Dinesh C Sharma | Nizam auctioned gifts to create Pocket Money Trust for grandkids
The end of Nizam’s Rule in September 1948 and subsequent curbs on the sale of his personal property and jewellery put the deposed royal family in a fix. The last Nizam, Mir Osman Ali Khan, kept on devising new strategies to overcome the cash crunch to run his vast household. One such was the auction of numerous gifts he had received over decades to create a Pocket Money Trust for meeting the expenses of his two grandsons – Mukarram Jah and Mufakkam Jah.
“The silver Pandans and Ittardans etc. which were presented to me on special occasions during my 35 years of rule are of no use to me now and I intend to sell these silver articles in due course,” the Nizam wrote to Hyderabad Chief Minister M K Vellodi on June 29, 1950. Pandans are boxes to keep betel leaves and ingredients, while Ittardans are decorated scent bottles.
A year later, he informed the Hyderabad Government that he had to raise cash for the creation of the Pocket Money Trust as well as the purchase of a summer house at Mahabaleshwar, known as ‘Woodlawn’, and sought permission to dispose of the gifts as “the price of silver has now gone high.”
“I have decided to sell these silver articles in Hyderabad on a commission basis, through one or two reliable firms who deal in such articles,” Mir Osman Ali Khan wrote in the letter dated May 8, 1951. The letter forms a part of the declassified files of the Ministry of States (now the Ministry of Home Affairs).
Two days later, the Nizam wrote again to Vellodi saying that he wanted to sell bunches of Bahrain pearls that he had purchased “8 to 9 years ago from a pearl merchant in Bombay” as well as some khulla naginas (loose stones), in addition to silver Pandans etc. The auction, he said, could help him raise Rs 20 lakh to Rs 25 lakh. The Nizam wanted the government to permit the sale in Bombay.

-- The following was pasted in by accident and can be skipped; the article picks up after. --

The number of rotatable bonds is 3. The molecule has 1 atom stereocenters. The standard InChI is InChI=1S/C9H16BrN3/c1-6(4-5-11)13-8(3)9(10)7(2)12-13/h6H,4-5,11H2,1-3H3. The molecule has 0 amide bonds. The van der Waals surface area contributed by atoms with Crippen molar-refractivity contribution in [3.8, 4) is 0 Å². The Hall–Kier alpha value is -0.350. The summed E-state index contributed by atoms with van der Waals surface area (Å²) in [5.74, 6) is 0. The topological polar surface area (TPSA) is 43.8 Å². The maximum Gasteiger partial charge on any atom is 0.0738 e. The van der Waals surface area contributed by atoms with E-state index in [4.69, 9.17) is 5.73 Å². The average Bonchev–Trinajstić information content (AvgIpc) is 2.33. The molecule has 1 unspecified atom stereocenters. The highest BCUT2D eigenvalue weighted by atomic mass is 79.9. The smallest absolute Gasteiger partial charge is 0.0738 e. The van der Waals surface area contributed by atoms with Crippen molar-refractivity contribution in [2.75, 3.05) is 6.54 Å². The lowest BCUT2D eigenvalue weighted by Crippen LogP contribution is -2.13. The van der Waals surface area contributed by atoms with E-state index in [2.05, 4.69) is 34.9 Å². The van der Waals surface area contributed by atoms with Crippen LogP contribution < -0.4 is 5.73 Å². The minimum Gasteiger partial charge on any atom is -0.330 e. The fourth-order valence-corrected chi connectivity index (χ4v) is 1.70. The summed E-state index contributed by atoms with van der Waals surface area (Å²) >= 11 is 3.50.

The Nizam had to seek the government’s nod for the sale since these items were not a part of the list of jewellery he had submitted to the government. The jewellery was placed in the custody of two separate trusts he had created and could be sold only after his death.
Very soon, Osman Ali Khan wrote another letter to say that the sale of khulla naginas fetched only Rs 7.5 lakh and there were no takers for the set of Bahrain pearls. Hence, he requested that he should also be permitted to sell away some “Eastern type of jewellery.”
In the absence of the exact nature of the sale, Nizam’s decision to dispose of minor jewels in the open market evoked great interest in Indian and international dealers. Among the firms interested were Karcharsing Nagindas Gandhi; Caste, Fitch, Swan & Jefferson; P C Cartier; T R Tawker and Sons.
Cartier approached the Ministry of External Affairs saying “If the news about the sale is verified, the disposal of the same should be done over a period of time. This process would allow painless digestion by the market.” Cartier also informed that Nizam had told one of his friends (Floyd Blair of National City Bank, New York) while he was in Hyderabad that ‘Cartier was likely to act as gent’ for the sale of jewellery. American Retail Federation, Washington, too wanted to be involved in any auction of the jewellery.
There were also press reports and rumours about the famous Jacob diamond as well. The central government wanted Vellodi to ascertain that Jacob was not on sale. He wrote back to the centre confirming that the sale was confined to “jewellery still retained in King Kothi” and did not cover any items that were lodged in a bank in Bombay. He assured the centre that no jewellery belonging to the Trust will be sold without the knowledge of Shavax Ardeshir Lal who represented the Government of India on the Nizam’s Trusts.
In April 1950, C B Taraporvala, Financial Advisor to Nizam, informed Lal about Nizam’s decision to sell gold and Ashrafis weighing 30,000 tolas. “The gold will be dispatched, as usual, by passenger train to the Reserve Bank of India, about the end of April and after getting it melted and refined in the Mint, it will be delivered to the Bullion merchants against payment through the agency of the Central Bank of India,” he wrote. The sales proceed were to be invested in the Government of India securities through RBI.
(The writer is a journalist, researcher and author based in New Delhi)